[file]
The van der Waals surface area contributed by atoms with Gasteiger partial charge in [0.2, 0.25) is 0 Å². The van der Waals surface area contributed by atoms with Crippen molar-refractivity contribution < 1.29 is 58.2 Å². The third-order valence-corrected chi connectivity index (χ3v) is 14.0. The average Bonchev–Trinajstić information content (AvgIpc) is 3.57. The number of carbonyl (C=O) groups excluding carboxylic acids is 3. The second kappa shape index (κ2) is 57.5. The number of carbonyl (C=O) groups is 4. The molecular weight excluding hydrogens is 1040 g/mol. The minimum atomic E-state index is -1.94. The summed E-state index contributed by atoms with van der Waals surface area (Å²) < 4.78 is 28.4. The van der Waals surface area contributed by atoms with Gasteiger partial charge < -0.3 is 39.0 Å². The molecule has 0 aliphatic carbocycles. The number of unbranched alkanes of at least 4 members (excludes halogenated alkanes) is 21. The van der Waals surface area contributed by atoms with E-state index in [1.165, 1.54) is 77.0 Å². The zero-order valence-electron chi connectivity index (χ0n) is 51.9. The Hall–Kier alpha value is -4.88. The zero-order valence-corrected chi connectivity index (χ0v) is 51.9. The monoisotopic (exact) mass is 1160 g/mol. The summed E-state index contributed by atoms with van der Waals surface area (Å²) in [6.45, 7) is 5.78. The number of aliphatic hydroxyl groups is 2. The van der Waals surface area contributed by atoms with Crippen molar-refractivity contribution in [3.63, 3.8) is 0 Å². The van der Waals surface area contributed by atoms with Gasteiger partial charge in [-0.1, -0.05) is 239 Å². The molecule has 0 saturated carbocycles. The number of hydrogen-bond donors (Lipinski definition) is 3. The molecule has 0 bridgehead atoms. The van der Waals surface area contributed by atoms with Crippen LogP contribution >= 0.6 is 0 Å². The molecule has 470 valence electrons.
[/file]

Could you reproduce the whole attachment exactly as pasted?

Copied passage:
The van der Waals surface area contributed by atoms with Gasteiger partial charge in [0.2, 0.25) is 0 Å². The van der Waals surface area contributed by atoms with Crippen molar-refractivity contribution < 1.29 is 58.2 Å². The third-order valence-corrected chi connectivity index (χ3v) is 14.0. The average Bonchev–Trinajstić information content (AvgIpc) is 3.57. The number of carbonyl (C=O) groups excluding carboxylic acids is 3. The second kappa shape index (κ2) is 57.5. The number of carbonyl (C=O) groups is 4. The molecular weight excluding hydrogens is 1040 g/mol. The minimum atomic E-state index is -1.94. The summed E-state index contributed by atoms with van der Waals surface area (Å²) < 4.78 is 28.4. The van der Waals surface area contributed by atoms with Gasteiger partial charge < -0.3 is 39.0 Å². The molecule has 0 aliphatic carbocycles. The number of unbranched alkanes of at least 4 members (excludes halogenated alkanes) is 21. The van der Waals surface area contributed by atoms with E-state index in [1.165, 1.54) is 77.0 Å². The zero-order valence-electron chi connectivity index (χ0n) is 51.9. The Hall–Kier alpha value is -4.88. The zero-order valence-corrected chi connectivity index (χ0v) is 51.9. The monoisotopic (exact) mass is 1160 g/mol. The summed E-state index contributed by atoms with van der Waals surface area (Å²) in [6.45, 7) is 5.78. The number of aliphatic hydroxyl groups is 2. The van der Waals surface area contributed by atoms with Crippen molar-refractivity contribution in [3.63, 3.8) is 0 Å². The van der Waals surface area contributed by atoms with Gasteiger partial charge in [-0.1, -0.05) is 239 Å². The molecule has 0 saturated carbocycles. The number of hydrogen-bond donors (Lipinski definition) is 3. The molecule has 0 bridgehead atoms. The van der Waals surface area contributed by atoms with Crippen LogP contribution >= 0.6 is 0 Å². The molecule has 470 valence electrons.